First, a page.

The virtual closure of the border with China and the halt in nearly all external relief shipments since January 2020 out of concern for COVID-19 will make longer-term recovery efforts even more difficult. Vehicles of all kinds are needed for rebuilding efforts—to transport building materials like sand, gravel and concrete. But the parts and tires needed to keep these vehicles operational usually come from China. With trade cut off due to COVID-19 quarantines, many of these vehicles will break, further limiting transportation and supply networks. Similarly, while greenhouses have greatly expanded food production in the shoulder seasons between late fall and early spring, the supply of replacement greenhouse plastic is critical—which has also very likely been significantly curtailed due to border closures related to COVID-19 measures.

People injured during the flooding or the rebuilding effort have no option but to seek treatment at clinics or hospitals that are overwhelmed and ill-equipped to feed or house them, let alone provide them with significant medical help. Besides those already at the margins of society and highly vulnerable to shocks of any kind (children under five, pregnant and nursing women, the elderly, the disabled, those who are sick, etc.), those who lost their homes to the flooding, and communities most affected will be particularly vulnerable to increased rates of malnutrition. As people crowd together in small spaces due to the loss of shelter, there is not only the potential for the spread of COVID-19, but also the transmission of more common communicable diseases like tuberculosis or multidrug-resistant tuberculosis.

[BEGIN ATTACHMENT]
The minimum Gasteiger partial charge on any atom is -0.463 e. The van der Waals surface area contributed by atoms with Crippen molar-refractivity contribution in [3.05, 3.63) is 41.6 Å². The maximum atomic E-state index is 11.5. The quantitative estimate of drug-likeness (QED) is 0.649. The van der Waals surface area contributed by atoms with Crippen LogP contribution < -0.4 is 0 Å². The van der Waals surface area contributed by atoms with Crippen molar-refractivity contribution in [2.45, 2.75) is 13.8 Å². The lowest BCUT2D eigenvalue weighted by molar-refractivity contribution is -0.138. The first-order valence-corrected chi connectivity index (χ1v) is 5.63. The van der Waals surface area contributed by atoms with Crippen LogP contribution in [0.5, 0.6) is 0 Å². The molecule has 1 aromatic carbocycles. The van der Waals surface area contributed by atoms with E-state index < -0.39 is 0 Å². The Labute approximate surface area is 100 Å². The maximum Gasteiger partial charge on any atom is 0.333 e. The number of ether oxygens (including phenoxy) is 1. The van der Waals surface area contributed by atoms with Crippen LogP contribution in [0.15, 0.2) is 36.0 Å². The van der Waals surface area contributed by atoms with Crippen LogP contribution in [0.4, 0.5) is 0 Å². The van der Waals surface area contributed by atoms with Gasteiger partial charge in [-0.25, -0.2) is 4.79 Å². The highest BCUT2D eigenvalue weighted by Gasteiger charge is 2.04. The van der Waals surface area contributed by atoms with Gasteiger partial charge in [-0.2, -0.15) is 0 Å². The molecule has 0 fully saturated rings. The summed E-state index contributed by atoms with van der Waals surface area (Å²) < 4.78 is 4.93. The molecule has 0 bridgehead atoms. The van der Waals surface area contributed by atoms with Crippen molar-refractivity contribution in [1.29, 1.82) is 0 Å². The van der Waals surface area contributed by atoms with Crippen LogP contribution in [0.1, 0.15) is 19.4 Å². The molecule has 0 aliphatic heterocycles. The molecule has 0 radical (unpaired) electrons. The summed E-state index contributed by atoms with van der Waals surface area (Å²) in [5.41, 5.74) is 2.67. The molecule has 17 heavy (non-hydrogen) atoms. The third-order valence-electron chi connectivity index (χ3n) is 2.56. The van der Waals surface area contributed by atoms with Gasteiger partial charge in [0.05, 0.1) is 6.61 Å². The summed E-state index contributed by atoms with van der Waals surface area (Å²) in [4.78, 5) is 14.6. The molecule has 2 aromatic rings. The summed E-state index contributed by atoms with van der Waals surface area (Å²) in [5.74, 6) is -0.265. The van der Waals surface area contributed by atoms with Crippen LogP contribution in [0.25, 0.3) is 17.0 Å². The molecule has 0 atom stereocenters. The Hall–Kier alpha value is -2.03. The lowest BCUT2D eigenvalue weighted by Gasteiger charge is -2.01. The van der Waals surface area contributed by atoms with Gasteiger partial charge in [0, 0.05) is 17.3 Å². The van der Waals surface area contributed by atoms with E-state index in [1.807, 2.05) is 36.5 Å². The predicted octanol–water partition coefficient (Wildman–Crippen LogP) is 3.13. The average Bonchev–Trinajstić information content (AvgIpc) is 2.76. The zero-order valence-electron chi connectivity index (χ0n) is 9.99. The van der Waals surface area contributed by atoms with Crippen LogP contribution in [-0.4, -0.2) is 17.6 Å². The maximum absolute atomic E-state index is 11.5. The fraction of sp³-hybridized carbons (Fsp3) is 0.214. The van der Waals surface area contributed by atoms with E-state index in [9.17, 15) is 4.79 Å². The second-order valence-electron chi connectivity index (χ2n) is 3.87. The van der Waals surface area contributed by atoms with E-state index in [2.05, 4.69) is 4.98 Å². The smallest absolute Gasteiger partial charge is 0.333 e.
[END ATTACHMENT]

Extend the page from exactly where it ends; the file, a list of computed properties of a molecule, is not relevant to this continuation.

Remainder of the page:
Perhaps most devastating is the emotional impact and disruption caused by the loss of loved ones, homes or livelihoods on people already on a knife-edge of survival, and the overwhelming workload. Usual tasks must be completed (on top of urgent flood restoration duties at both the community level and at the household level) before the cold of winter sets in. For millions of North Koreans, the challenge is formidable but help will not be on the way until outside humanitarian assistance and related travel is again facilitated by North Korea, a reality recognized on September 11 by US Deputy Secretary of State Stephen Biegun in remarks to the National Committee on North Korea (NCNK):

We recognize that North Korea is facing an unusually severe set of challenges this year that perhaps is making it more difficult for Pyongyang to make the decision to engage. But I can assure you we will be ready when the DPRK is ready. In the meantime, it is critical that we and the international community remain focused on the humanitarian challenges faced by the North Korean people.


Even after visiting the DPRK over two decades, it is heartbreaking to witness the damage and setbacks caused by floods. This year, it is even more difficult to see the devastation on communities and lives from afar without being able to lend a helping hand.